The Taliban link is important to Iran for another strategic reason: It lets Tehran offset Saudi Arabia’s influence on the Afghan government. The Iranians can also influence the negotiations (frozen for now) between the Afghan government and the Taliban.
This is another example of Iran’s strategy of penetrating militarily or politically via cracks opened by local groups. That’s what it’s doing in Yemen when it supports the Houthis, and that’s what it did on the Palestinian front when it adopted Hamas, even though the organization is Sunni.
Here we witness the shattering of another mistaken assumption – that Iraq’s relationships in the Middle East are based entirely on the Sunni-Shi’ite split. The Sunnis are assumed to be allies of Saudi Arabia or the United States, or they’re terror groups like the Islamic State and Al-Qaida.
The battle for Fallujah
Even though Iraq is supported by Iran, the Shi’ites don’t see eye to eye with Tehran in many areas. For example, Iraq’s leading ayatollah, Ali al-Sistani, rejects the Iranian system of government in which the leading cleric is also the supreme religious leader. Sistani is a nationalist, and he’s worried about his country.
This week, when Iraqi forces and Shi’ite militias funded and trained by Iran began the campaign to retake Fallujah from the Islamic State, Sistani warned against the slaughter of Sunnis in the city. This came after revelations of the tremendous damage to Sunni people and property in Ramadi, which was liberated from the Islamic State late last year. Sistani is worried mainly about the cruelty of the Shi’ite militias, which aren’t subordinate to the Iraqi army and government.
A few weeks ago at the entrance to Baghdad’s Green Zone, where the government ministries are located, demonstrators, most of them Shi’ites loyal to isolationist cleric Moqtada al-Sadr, shouted “Iran, get out, get out” and “al-Sadr is holy.”
In March 2015 Ali Younesi, Rohani’s adviser for minority issues, declared that “Iraq is part of the great Iranian culture” and stirred a major uproar in Iraq.
Five days later Sistani’s spokesman said: “We are proud of our homeland, identity, independence and sovereignty.” He made clear that, although Iraq is grateful for Iran’s assistance, this “does not mean we will give up our identity and independence.”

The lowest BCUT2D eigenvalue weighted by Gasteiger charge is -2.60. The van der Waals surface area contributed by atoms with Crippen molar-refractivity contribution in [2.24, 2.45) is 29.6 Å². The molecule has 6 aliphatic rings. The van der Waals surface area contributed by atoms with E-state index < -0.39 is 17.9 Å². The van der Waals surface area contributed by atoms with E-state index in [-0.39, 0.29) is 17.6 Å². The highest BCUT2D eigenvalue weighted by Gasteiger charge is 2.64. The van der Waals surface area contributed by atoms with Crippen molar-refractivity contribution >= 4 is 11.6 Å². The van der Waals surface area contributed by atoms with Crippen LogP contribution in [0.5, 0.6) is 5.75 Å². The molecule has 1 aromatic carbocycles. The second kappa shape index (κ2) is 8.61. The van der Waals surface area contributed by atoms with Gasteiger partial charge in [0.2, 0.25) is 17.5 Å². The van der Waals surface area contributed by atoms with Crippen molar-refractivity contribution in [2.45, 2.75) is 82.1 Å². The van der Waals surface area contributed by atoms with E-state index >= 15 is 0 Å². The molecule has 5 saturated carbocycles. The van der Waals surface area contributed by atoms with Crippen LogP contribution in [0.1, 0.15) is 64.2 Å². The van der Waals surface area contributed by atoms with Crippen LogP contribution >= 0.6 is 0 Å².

This tension doesn’t prevent Iran from operating almost unrestricted in Iraq. The commander of the Revolutionary Guards’ Quds Force, Qassem Soleimani, is a regular guest in Iraq, where he often visits the thousands of Iranian fighters and members of the Shi’ite militias he trains.
In the war for Fallujah he’s winning the battles outside the city, and Iranian experts are operating Iraqi drones from a base in Baghdad. The Shi’ite militia fighters paste a picture of Sheikh Nimr al-Nimr, the Saudi Shi’ite cleric who was executed early this year, on their missiles, and are threatening to massacre Fallujah's Sunni civilians because all of them, in their opinion, are Islamic State collaborators.
Washington, meanwhile, is sufficing with expressing reservations about Iranian involvement, and especially about the brutal behavior of the Shi’ite militias. But in general it’s pleased that Iran is fighting the Islamic State. As in Afghanistan in 2001, the United States sees Iran as an undeclared partner whose military involvement in Iraq is essential to defeating the Islamic State.
Just as the occupation of Iraq in 2003 boosted Iran’s standing in the region, the war against the Islamic State is making Iran a power that holds the keys to several bloody conflicts in the region. The Islamic Republic wields greater influence than Saudi Arabia.
Iran’s ability to forge diplomatic and military ties with ostensible ideological enemies is an important part of its pragmatic flexibility. And apparently the West, which is gradually inundating Iran with new trade agreements, will have no choice but to learn how to speak diplomatic Farsi.